The Introduction of the ZR-P™ Zirconia Primer and the KDZ Bruxer Aesthetic® with Dr. John Kanca, DMD
October 10, 2019
Our Dental-Up Podcast guest this week is Dr. John Kanca, joining our guest host Bob Brandon as they discuss Dr. Kanca’s process in creating the latest product addition to Apex Dental Materials, ZR-P Primer. Dr. Kanca explains the testing process and the positive results when prescribing the KDZ Bruxer® and KDZ Bruxer Aesthetic®. He explains why it’s important to use a high quality light source when working with zirconia materials. You will also learn Dr. Kanca’s clinical protocol for cementation with the Apex Dental Materials line-up, including PFMs and lithium discilicate, and PFM restorations. You will hear all this and more on this week’s episode of the Dental Up Podcast.
In this Episode you will hear about: -Dr.Kanca explains his rationale for prescribing KDZ Bruxer Aesthetic
-Dr. Kanca’s testing process of ZR-P on the KDZ Bruxer
– Why having 2mm occlusal reduction in the central fossa helps the lab create functional anatomy without complications.
– Dr. Kanca’s clinical protocol for cementation using the Apex Dental Material line of products on zirconia, PFM, and lithium discilicate restorations.
-The Importance of utilizing a high quality light source when working with zirconia materials.
For more information on Dr. Kanca’s practice or for more information on The Apex Dental Materials, check the links down below.
Practice Website: http://middleburysmiles.com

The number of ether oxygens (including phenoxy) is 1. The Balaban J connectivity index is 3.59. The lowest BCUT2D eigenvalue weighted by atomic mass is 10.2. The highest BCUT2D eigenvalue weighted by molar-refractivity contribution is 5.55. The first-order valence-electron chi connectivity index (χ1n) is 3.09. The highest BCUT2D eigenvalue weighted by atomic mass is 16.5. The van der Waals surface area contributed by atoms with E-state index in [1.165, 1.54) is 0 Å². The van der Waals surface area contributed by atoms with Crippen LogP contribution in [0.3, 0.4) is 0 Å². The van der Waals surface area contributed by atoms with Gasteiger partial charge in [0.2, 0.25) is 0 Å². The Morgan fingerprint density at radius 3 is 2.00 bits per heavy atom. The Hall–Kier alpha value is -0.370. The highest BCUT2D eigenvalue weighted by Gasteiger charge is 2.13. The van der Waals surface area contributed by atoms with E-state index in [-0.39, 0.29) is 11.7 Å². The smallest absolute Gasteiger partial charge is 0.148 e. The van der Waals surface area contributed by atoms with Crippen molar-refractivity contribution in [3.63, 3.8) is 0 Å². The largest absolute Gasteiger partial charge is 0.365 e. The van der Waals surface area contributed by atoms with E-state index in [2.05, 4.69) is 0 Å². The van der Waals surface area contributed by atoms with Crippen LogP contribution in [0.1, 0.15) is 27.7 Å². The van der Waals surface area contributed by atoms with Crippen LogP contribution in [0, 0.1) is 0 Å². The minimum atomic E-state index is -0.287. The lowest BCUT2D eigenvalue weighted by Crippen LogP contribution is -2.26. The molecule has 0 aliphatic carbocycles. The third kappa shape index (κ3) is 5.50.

Host: Ladies and gentlemen, this is the Dental-Up Podcast brought to you by Keating Dental Lab, a full service award-winning dental laboratory. Each week, you’ll learn tips and techniques from real world dentists, bringing you in depth interviews, motivating stories, current events, and sports. Here’s your special host, Bob Brandon. Bob Brandon: Welcome to the Dental-Up Podcast. I’m Bob Brandon, general manager here at Keating Dental Lab, filling in for Shaun today. I’d like you to welcome one of the truly brilliant minds in dentistry. I’ve been influenced by a lot of dentists in my technician career, but two more so than any others. Both have the initials J-K. The first is Doctor John [inaudible 00:00:50] and the second is our guest today, Doctor John Kanca. I first met Doctor Kanca in 2004 at a hotel lobby during the Yankee Dental Convention. Shaun and I were sitting there at the bar and in walks Doctor Kanca and his crew. We say to each other, “Oh my god. That’s John Kanca.” Acting like we were in high school, “You go talk to him,” “No, you go talk to him.” Finally, we did. After several more drinks, he started to send us cases to the lab. Doctor Kanca is one of the founding members of the AECD. He’s also the past president, the fourth president to be exact. Digest that for a moment. One of the founders and the fourth president of the AECD. He’s also the recipient of numerous awards, too many really to list here. Bob Brandon: He was awarded the Gordon Christensen Lecture Award in 1995 at the Chicago Mid Winter Dental Society meeting. He’s also a consultant to numerous dental materials companies and he founded Apex Dental Materials along with Scott Lamerand and Chris Colton. He’s been in private practice in Middlebury, Connecticut since the early 1980s. He’s a true pioneer in adhesive dentistry creating solutions for practicing dentists around the world. If you ever have the chance to listen to Doctor Kanca speak live in an event, do not miss it. I guarantee you will learn more from his lecture than any other CE course out there. He lectured on etching dentin at the AECD in 1989 and was ridiculed, but less than three years later, his ideas were transformed into Kanca Bond or the Kanca Technique. Most of us know it today as Bisco’s product All-Bond. Please, help me welcome my guest today all the way from Middlebury, Connecticut, Doctor John Kanca. How are you, Doctor Kanca? Dr. John Kanca: I’m well, Bob. How are you? Bob Brandon: Excellent. Thank you. I want to thank you for joining us. I know you’re tremendously busy and involved in so many different areas, but thank you so much for taking the time out of your schedule to spend the next half hour with us. I know you’ve been our guest several times, but what I’d like to focus on today is some of the newer products from Apex Dental Materials and some of the reasons why you, Scott, and Chris decided to create the newer products, particularly the ZRP, the zirconia primer. Dr. John Kanca: We’re always interested in advancing dentistry and creating things that are particularly useful. The philosophy, to be honest with you, in Apex, is to obviously make things better, but we create things that I need because I am just your average general dentist. Bob Brandon: You’re not average. Dr. John Kanca: When I have a need for something, when I see something missing that I’d like to have that I try to instigate the creation of such a product and pursue that. That’s where we come from. I know if I need something, I can call him and say, “Look, this is what I’d like to have and I’d like you to make it for me. Let’s do this.” That’s how the progression goes. Bob Brandon: I can attest tot that first hand. My own father, he started off with simplicity and then went to Interface, Surpass, and finally Clean & Boost. Your products have, although I know you don’t know him, helped him in clinical practice for the past 15 years. It’s been phenomenal. I don’t think he goes a single day without using one of your products. Dr. John Kanca: That’s always great to hear. I always appreciate that kind of feedback. Bob Brandon: Tell us a little bit about ZRP, your zirconia primer, and how you’re using it in practice because I know, but our listening audience doesn’t know you’re utilizing a lot of our KDZ Bruxer aesthetic, our high translucent zirconia. Walk us through your procedures from when you seat the patient down in the chair, how you take the provisional off, how you prepare or re prepare the preparation, then try in the restoration, and then to final cementation if you will. Dr. John Kanca: Not every zirconia crown is bonded, but we have not with the advent of the zirconia primer, I started now to pursue some partial coverages and onlays. I think that’s where this really tends to lend itself very nicely or short clinical crowns. In those cases, you want to be bonding something on because you’re concerned about retention. It took a while to crack the code on producing the primer, but I finally did it. We’ve tested this now. We’ve done some long term storage on it, medium bond strengths, and then store it long term. The material is particularly stable. As you know, I took great pains to make sure that the samples I was testing, that I was utilizing, were exactly the same as was being produced and sent out by Keating. Actually, we took some crowns that I guess were going to be disposed of and we used those in our test because I had gone through several sets of materials that the materials seemed to work really well, but I wasn’t convinced it was exactly the same as what we were seeing in the office, the kind of materials exactly that we were delivering, so I took great pains to make sure that was exactly the case. Dr. John Kanca: Once we did that, we got these wonderful numbers that we’re getting, only then did I feel confident to say, “Yes, we have this and we have it nailed.” As far as how we used it, if it’s a crown, we typically will cut the preparation and seal the preparation with an adhesive, usually Surpass. We could do it with Superb as well, but usually it’s with Surpass. We’ll seal up the preparation the day it’s cut. We have already made the temporary. Then, we’ll wipe off the oxygen inhibited layer with some alcohol after the adhesive is light activated. Once you place the Surpass, you have to make sure you thin it out as much as you possibly can. Then, you light activate all the surfaces. Then, we wipe off the oxygen inhibited layer. Then, seat the temporary with anything you want. It could be Temp-Bond, Temp-Bond NE, or if you need the extra retention, there’s UltraTemp from Ultradent. Then, the patient goes home. This would also be true of partial coverages. Dr. John Kanca: When the patient returns, we’ll remove the temporary, we’ll clean off the surface trying not to disturb too much the adhesive that’s in place already. We’ll use [inaudible 00:07:59] to remove some of the old temporary cement, scrape off the rest, clean it up, and if we feel it’s appropriate or we need to, we’ll reapply Surpass Two maybe or Surpass Three just to freshen in up, or Superb again if that was used just to freshen it up a little bit. Thin it out. That again is necessary and thin it out as much as possible. Light activate that. Then, the ceramic crown or onlay, the zirconia or modified zirconia, the KDZ Bruxer, or Bruxer aesthetic, whatever we have, we’ll take that typically … Now, what we would recommend if you’re not going to … You can either sand blast the inside, if you don’t want to do that, then what we would recommend is you clean the inside with sodium hypochlorite, rinse it, and dry it. Then, apply the primer, just put a coat of the primer on, thin it out as much as you can, then apply a coat of Surpass Two or Superb. Thin it out as much as you can and light activate it. Dr. John Kanca: Then, you can cement it with, for the most part, either Anchor. If you’re really quick, you could use Injectafil. To be candid, you could also just go ahead and cement them again with a Resin-Modified Glass Ionomer because this will add greatly to the retention of an Resin-Modified Glass Ionomer. You have actually a number of choices as to the looting medium. Treatment of the prepared tooth and the zirconia prosthesis are pretty much the same no matter what you do. Bob Brandon: Did you observe any differences in bond strength or degradation over time between our two different types of zirconia, the high strength Bruxer or the high translucent Bruxer aesthetic? Dr. John Kanca: I have not. The reason I have not is I haven’t been sent any of the rejected the Bruxer aesthetic crowns. Bob Brandon: I can get those to you. Dr. John Kanca: If I can get my hands on some of those, I’d be more than happy to test that for longevity. Bob Brandon: The material composition is nearly identical. Dr. John Kanca: Yes, I know. It’s just the centering. I think that we would see very much the same thing, but I would be happy. Again, I won’t tell you I know, but I’d like to test it. Bob Brandon: Yes, absolutely. You brought up an important point earlier when you were describing the painstaking process of being absolutely sure. I didn’t fully appreciate that you wanted the crowns to be in the absolute final state before we shipped them to a customer. That’s what you needed to test. We were so concerned with getting the shape right, the thickness right, and the centering right that I failed to recognize that you needed to test what every clinician in the country and around the world was going to be delivering. I will get the Bruxer aesthetic samples out to you by the end of this week for sure. Dr. John Kanca: That would be great. To me, you need to replicate the clinical conditions as closely as you can. Before I could tell anybody I was confident in the material, in the primer that we created, I could never testify to that until I was absolutely certain we had all the conditions down. Bob Brandon: Were you using any other primers? What was your delivery protocol prior to the advent of ZRP? Dr. John Kanca: As you know, I had not done any partial coverages. I had been typically with the zirconia and the modified zirconia, just sand blasting them and cementing them with Resin-Modified Glass Ionomer. With the full crown, at least so far, I haven’t had any trouble with that. This primer now will allow me to do a number of things that I’d been reticent to do before, not the least of which is partial coverage. I think this opens up the door to a lot of things for us and probably for you in terms of the variations in what you can furnish for patients. Bob Brandon: Yes, absolutely. I must say that I’ve seen enough of your preparations. They’re plenty retentive, plenty parallel. I have no doubt the zirconia hasn’t fallen off because of that. Creating the primer for partial coverage particularly, I’m guessing in the posterior, that was the onus of the creation. We do see quite a variety of prep designs, what would almost be three-quarter style posterior preps or onlay preparations with a small pontic like a second bicuspid pontic, and the clinician will state something like, “Well, E.max lasted three years. I want something that is still aesthetic, but is going to last me 10 to 15 years.” We try to mill these out of the KDZ Bruxer aesthetic. Now, we have another arrow in our bag to allow the clinician to bond these in, which is fantastic. Dr. John Kanca: As you know, the Bruxer aesthetic for me has become my go to crown. I see zirconia as the new gold. I think that it’s extremely reliable if you observe certain conditions all the time, not the least of which is you make sure you have two millimeters of occlusal reduction and incisal reduction. If you do that, you’re not going to have any problems. I know some people have a proponents of more conservative preparations. In my opinion, no. If you stick to the two millimeter occlusal reduction, you stay with that, you’re going to be okay. I’ve had no failures to date, but I do stick to that pretty closely. Bob Brandon: I can definitely attest to that fact. Over 90% of the Bruxer or Bruxer aesthetic fractured cases that we received back, we’ll put a caliper or gage on them, and right at the fracture line, we’re always under one millimeter. It’s a limitation of the material. I think the Bruxer first came out as, it’s strong as gold, it’s a gold replacement, you can prep it like gold, but I can’t agree more with your statement on occlusal reduction because we see it back here in the laboratory, we measure our failures, and it’s always what you said there. Dr. John Kanca: Yes, there’s no question in my mind that in clinical practice out there in the world, when you do see a failure like that, it’s going to be from under reduction. The other thing that needs to be stressed is that the central fossa crown preparations needs to be actually more than you think in terms of reduction because people tend to do [inaudible 00:15:24] preparations, table top preparations, flat, and if you try to put anatomy into those flat top preparations, then it’s going to be very thin in the occlusal fossa and the central fossa of those crowns. Bob Brandon: [crosstalk 00:15:42]. Dr. John Kanca: I always tell audiences in lectures that you have to make sure you reduce enough so you have tow millimeters of thickness from the bottom of the proposed anatomy in the tooth in the final crown. Wherever that is, you’re going to have two millimeters underneath that so that you as a lab can design confidently the anatomy like you have, but still have two millimeters underneath it. Bob Brandon: Extremely important and we find that … We’re designing these restorations on a computer. There’s a design software and we can put on a measuring tool for the final restoration thickness. It shows up red any place that’s under two millimeters and it is mainly in the central fossa of these crown designs. These are the cases where we have to call the customer and we’ll say, “I’m sorry, Doctor Jones. Can we reduce a little bit of the upper tooth? I can’t make you a reduction coping in this area because it is a table top preparation and the final restoration won’t fit.” Yes, we’re literally having to reduce the opposing dentition on these cases which you’re just describing. Yes, extremely important point on prep design for the central fossa of these restorations. Dr. John Kanca: This is speaking to a little bit outside the box here for a sec, but the other side of this is that people do need to look at the opposing [inaudible 00:17:10] because if you’re looking at in the posterior, some of these deep cusp relationships and there’s no immediate anterior disclusion, sometimes you do well to reduce whatever the opposing arch is. Reduce the opposing arch somewhat to reduce the depth of that cusp fossa relationship. I don’t hesitate to do that anymore either because not doing so, so frequently results in the fracture of marginal ridges, especially in the second molars and the distal marginal ridges of second molars. It’s one of the flags I tell people to look for all the time. One should not hesitate if there’s any question you see these very deep cusp fossa relationships or you’re doing a crown on a tooth because the second molar distal ridge is fractured or something, then look to the opposing arch and don’t hesitate to reduce the cusp that’s blowing in there. Bob Brandon: I remember when we started back doing your cases in 2004. It was Captek, which was a PFM. Then, we started with some E.max and some Empress. Now, we’ve finally settled on the KDZ Bruxer aesthetic, the high translucent zirconia. We still have an awful lot of PFM customers. We’ve done PFM cases for you. What is your clinical protocol for cementation using the Apex Dental Materials’ lines of product for let’s say a PFM, then a lithium di silicate restoration? Dr. John Kanca: Typically for PFM, to be candid with it, I just use a Resin-Modified Glass Ionomer. My RMGI of choice at this time is Ultra-Cem from Ultradent. They have an auto dispenser that mixes the powder liquid very efficiently and very quickly. We just love that. That is our go to cement for porcelain fused to metal. There are many times that percaline fused metal is realistically the only choice to make. We will do those whenever it’s appropriate, whenever we have to do that. As far as the lithium di silicate, either it comes back from the back either etched with hydrofluoric acid or whatever. If not, if there’s any question, we’ll just sand blast the internal aspect on that because that’s really for the delivery of these restorations, all you need to do is you can hydrofluoric acid etch it if you want, or you can just sand blast it and that’s going to be enough. Then, we would apply interface to the inside, dry it. After it’s mixed, apply it, thin it out, dry it, and then apply a coat of either Surpass Two or Superb. Thinning it out dramatically, and then light activating it. Dr. John Kanca: That differs a little bit from many of the other protocols. However, the application of either Surpass Two or Superb to the unit you’re delivering creates an immediate and very high bond strength once it’s glued into place, so there is no waiting for the generation of a bond over time. You have an immediate bond to the ceramic. That to me has always been very important. The tooth again would be treated with either Surpass or Superb thinned out as much as you can, light activated, and then cemented with, if you’re not in a big hurry, Anchor works really well. Anchor A2 from Apex is a wonderful universal shade for this purpose. If you’re comfortable of the fit and you want something to move along quickly, you can also deliver it with Injectafil with either the A2 or the A4 shade. If you’re using that, you have to be ready, you have to move quickly, and you have to be confident. Again, we’ll get this in the mouth and seat it quickly because that material will being to gel in about a minute. It does speed up your working time and you can get this done efficiently and quickly, but you have to be ready for that. Dr. John Kanca: Then, once the material have gelled, once you clean up the excess, then everything is light activated appropriately for each surface. Now, I’m at a point where I’m using for the most part a high speed or a high energy device, the Valo from Ultradent, to light activate these prosthetics where I am bonding. I use it at typically the highest power setting. Usually, that ends up being about three seconds per surface. That’s where we stand today. Bob Brandon: Do you change your light setting or duration when you move into the zirconias due to the higher level of opacity of the material or even thickness? Dr. John Kanca: When you get into the pure polycrystalline oxides, the Bruxers, it’s very hard to drive light through that. On those, you’re really depending on the dual care nature of these materials and the self care aspect of that dual care nature. In the more translucent, you’re going to be able to get light through them. That’s fine too. Like I said, you may double the cycles, but I think the highest power density setting is appropriate in order to try to drive any light through those materials. Bob Brandon: Yes, I think some of our customers that are using an inferior light source, they really have issues with the zirconia curing and bonding. We see a fairly large number of cases come back that the attempted delivery is unsuccessful and the prescription reads, “Please, clean out all the cement so I can try again.” Dr. John Kanca: If the cement is in the crown, it suggests the failures at the tooth surface, not at the restoration interface. Bob Brandon: Correct. Well, yes. It was a failure at the cementation appointment. By the time with traditional two day shipping, [inaudible 00:23:36] back to us. The cement is very hard and it is adhering to the zirconia. It was either contamination on the tooth surface, was probably the culprit as you said. Dr. John Kanca: Yes. If you’re bonding anything, obviously control of the field is imperative. As I said, you have to be ready, you have to follow protocol, and you got to be ready for these things when you’re inserting them. If you’re going to do that, then it’s going to be okay. We got a lot of feedback before we had created the zirconia primer that crowns were coming off when they attempted to bond them on zirconia crowns. I did warn against that without a good zirconia primer, you’re rolling the dice if you’re attempting to bond these things on because it’s more important than anything is to have that zirconia primer in place if you’re going to attempt to bond them. As long as you have an adhesive that’s capable of sticking to a dual care or self care material and you have the primer, then you can go ahead and do this. It becomes more imperative that you have something, the primer like I said, then follow it with something like Superb or Surpass Two that you can generate, put it in, and light activate that on the crown. You generate immediate bond strengths to that crown and that’ll lessen the possibility that you’ll have it dislodge early. Bob Brandon: Is there anything else you want to add or let our audience know about the ZRP, the primer, how to order it, contact Apex Dental Materials on the website, is it sold through other distributors now? Dr. John Kanca: Well, I’m not sure if you’re aware, but Apex has been acquired by Vista Dental. Bob Brandon: I was aware. Dr. John Kanca: Okay. You can order directly, you can actually order the product through Apex directly, or you can order it through Vista, whichever is handier for you. It can also be ordered on the website. We’re trying to make it as easy as possible. I am presently engaged in looking for an expansion of applications for the material. I would be happy to share that with you when I’m ready to do that. Bob Brandon: Excellent. Dr. John Kanca: In addition if I might, people really want to pay attention to coming events from Apex and Vista because we’ve got some pretty awesome things on the way. I do not exaggerate when I say awesome. Bob Brandon: Are you lecturing again? Dr. John Kanca: I will be lecturing at the Greater New York meeting this year on Friday, the day after Thanksgiving. I will be at the Vista booth for at least a couple days, at least Sunday and Monday for sure, so I will be there. We have some pretty neat things on the way. Bob Brandon: I must say I’ve always enjoyed listening and watching your lectures. The slides you show, especially back when you were creating interface and Surpass where you put the slide up, this is wet, this is dry, and you can’t see a seam, it was truly amazing. I would encourage anybody that’s going to attend the Greater New York, go see Doctor Kanca. It is one hour, two hours, or three hours of the best clinical dentistry that you will ever see. I can’t thank you enough. Doctor Kanca, you’ve done so much for our profession. Thank you for spending this half hour with us, and thank you for continuing to create. There are very few creators and innovators out there. I admire you tremendously for that. Dr. John Kanca: I really appreciate it, Bob. I’m just going to drop one more little thing on you. That is that sometimes, if people need to go through a zirconia crown for the purposes of [inaudible 00:27:56] treatment. Now, we have a way of sealing up those crowns, those access openings as well. It works really well because I did one yesterday. That’s there too, so you can actually use that to bond your crown and close them with composite to the zirconia. I just wanted to mention that. Otherwise, I usually do appreciate everything you’ve said. It’s never unappreciated and never goes by me without appreciation. I thank you for that. Bob Brandon: Thank you so much. I have learned so much from you in the past 15 years just listening to you, seeing your slides. I still remember that one night in San Diego at the AECD, it’s tremendous what you’ve taught me personally over the past 15 years. I can never repay that, but thank you for all of that. Dr. John Kanca: I appreciate that Keating has listened when offered, not for every dumb thing but the things that matter and they’ve always been attentive to that. I do appreciate that as well. Bob Brandon: Thank you so much. Have a wonderful day. Have a great week. Continued success to you, Scott, Chris, and the new partnership with Vista. Thank you so much. Dr. John Kanca: To you as well. Say hi to Shaun for me. Bob Brandon: Absolutely, will do. Take care, Doctor Kanca. Thank you. Dr. John Kanca: Have a good one. Host: Thanks for joining us on the Dental-Up Podcast show this week. 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